While the nearby Wittgenstein house, where intellectuals of the Wiener Kreis frequently came together, is located on the former grounds of a nursery, the houses around the Palais des Beaux Arts are spread across an area that used to belong to the British company Clayton & Shuttleworth as production site. This successful company's site had reached as far as Marxergasse and Kegelgasse; they produced agricultural equipment and had branches in Budapest, Prague, Lemberg as well as Czernovitz. The business, granted immortality in Heimito von Doderer's The Waterfalls of Slunj, moved to the outer Viennese district of Floridsdorf in around 1905. The entire quarter was subsequently redesigned. The Palais des Beaux Arts was erected in 1908–1909, the annex on Paracelsusgasse was added in 1912. The Drexler brothers for their part found a new home in the corner house of Löwengasse 34 and Rudolf-von-Alt-Platz 7, also by their own design. Arnold Bachwitz, who is described as a generous and terribly kind boss by descendants of his former employees, lived and worked at the Palais des Beaux Arts until his death in 1930. In the following years, the business was led by family members, but the exhibition of paintings on the last floor was closed. Disaster struck with the 1938 »annexation«: Rosine Bachwitz, Arnold's widow, was murdered during the Holocaust, as was his daughter Alice Strel. Another daughter, Grete Lebach, had relocated to Berlin as a successful businesswoman and entered the history of science as a close friend of Albert Einstein. She died in undignified circumstances at the Viennese Rothschild hospital in August 1938. The publishing company itself as well as the building were »arianized«; the building was used to house a department of the NS-Luftgaukommando. By this time, Margarethe Stonborough-Wittgenstein had long escaped into exile, as had the other former »neighbour« Robert Musil. To find details about their life stories, and to read more about the Palais des Beaux Arts, visit Wikipedia – that collaborative platform with a globe for a logo.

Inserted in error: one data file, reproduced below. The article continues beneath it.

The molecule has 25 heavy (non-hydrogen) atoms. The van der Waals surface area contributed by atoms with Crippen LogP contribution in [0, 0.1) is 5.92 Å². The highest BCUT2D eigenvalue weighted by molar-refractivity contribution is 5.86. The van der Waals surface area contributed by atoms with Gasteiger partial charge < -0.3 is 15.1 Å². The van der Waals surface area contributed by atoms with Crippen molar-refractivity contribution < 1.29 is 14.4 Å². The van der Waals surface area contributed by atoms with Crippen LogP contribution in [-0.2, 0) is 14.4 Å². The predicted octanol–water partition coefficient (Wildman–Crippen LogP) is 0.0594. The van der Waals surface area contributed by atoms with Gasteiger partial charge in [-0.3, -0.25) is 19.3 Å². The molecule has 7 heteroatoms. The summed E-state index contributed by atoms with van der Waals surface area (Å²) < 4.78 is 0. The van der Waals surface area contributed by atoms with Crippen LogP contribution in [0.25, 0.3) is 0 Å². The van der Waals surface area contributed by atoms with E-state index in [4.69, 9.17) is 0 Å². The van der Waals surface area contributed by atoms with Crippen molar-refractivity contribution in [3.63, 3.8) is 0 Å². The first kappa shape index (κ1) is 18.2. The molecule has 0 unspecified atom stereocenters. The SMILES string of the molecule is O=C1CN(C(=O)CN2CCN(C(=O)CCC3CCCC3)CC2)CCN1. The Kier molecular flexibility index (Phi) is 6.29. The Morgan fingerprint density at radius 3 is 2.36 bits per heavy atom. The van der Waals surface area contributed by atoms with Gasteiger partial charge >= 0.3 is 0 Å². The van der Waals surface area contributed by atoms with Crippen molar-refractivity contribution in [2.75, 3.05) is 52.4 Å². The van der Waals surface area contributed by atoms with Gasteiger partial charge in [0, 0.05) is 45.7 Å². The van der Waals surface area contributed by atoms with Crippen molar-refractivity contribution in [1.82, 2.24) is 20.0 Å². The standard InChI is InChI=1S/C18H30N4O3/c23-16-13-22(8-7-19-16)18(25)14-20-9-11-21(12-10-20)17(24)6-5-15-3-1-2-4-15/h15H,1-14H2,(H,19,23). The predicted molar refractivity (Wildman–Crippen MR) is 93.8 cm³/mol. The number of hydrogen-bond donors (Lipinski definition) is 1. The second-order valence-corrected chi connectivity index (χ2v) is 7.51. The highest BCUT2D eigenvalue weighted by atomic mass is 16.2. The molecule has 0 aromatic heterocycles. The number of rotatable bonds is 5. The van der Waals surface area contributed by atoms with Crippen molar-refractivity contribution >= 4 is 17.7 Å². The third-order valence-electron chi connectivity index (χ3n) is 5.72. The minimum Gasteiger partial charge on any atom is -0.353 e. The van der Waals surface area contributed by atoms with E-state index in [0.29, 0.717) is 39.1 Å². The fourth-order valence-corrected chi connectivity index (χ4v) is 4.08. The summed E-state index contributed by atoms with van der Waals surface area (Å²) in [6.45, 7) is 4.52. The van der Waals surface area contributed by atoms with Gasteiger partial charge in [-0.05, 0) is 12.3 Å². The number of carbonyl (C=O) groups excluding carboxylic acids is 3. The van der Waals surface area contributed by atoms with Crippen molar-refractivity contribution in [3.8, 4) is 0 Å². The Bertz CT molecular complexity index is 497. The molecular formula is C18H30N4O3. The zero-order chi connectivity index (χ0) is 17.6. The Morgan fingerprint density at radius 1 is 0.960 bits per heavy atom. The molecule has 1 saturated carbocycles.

Translated by Nadezda Kinsky Müngersdorff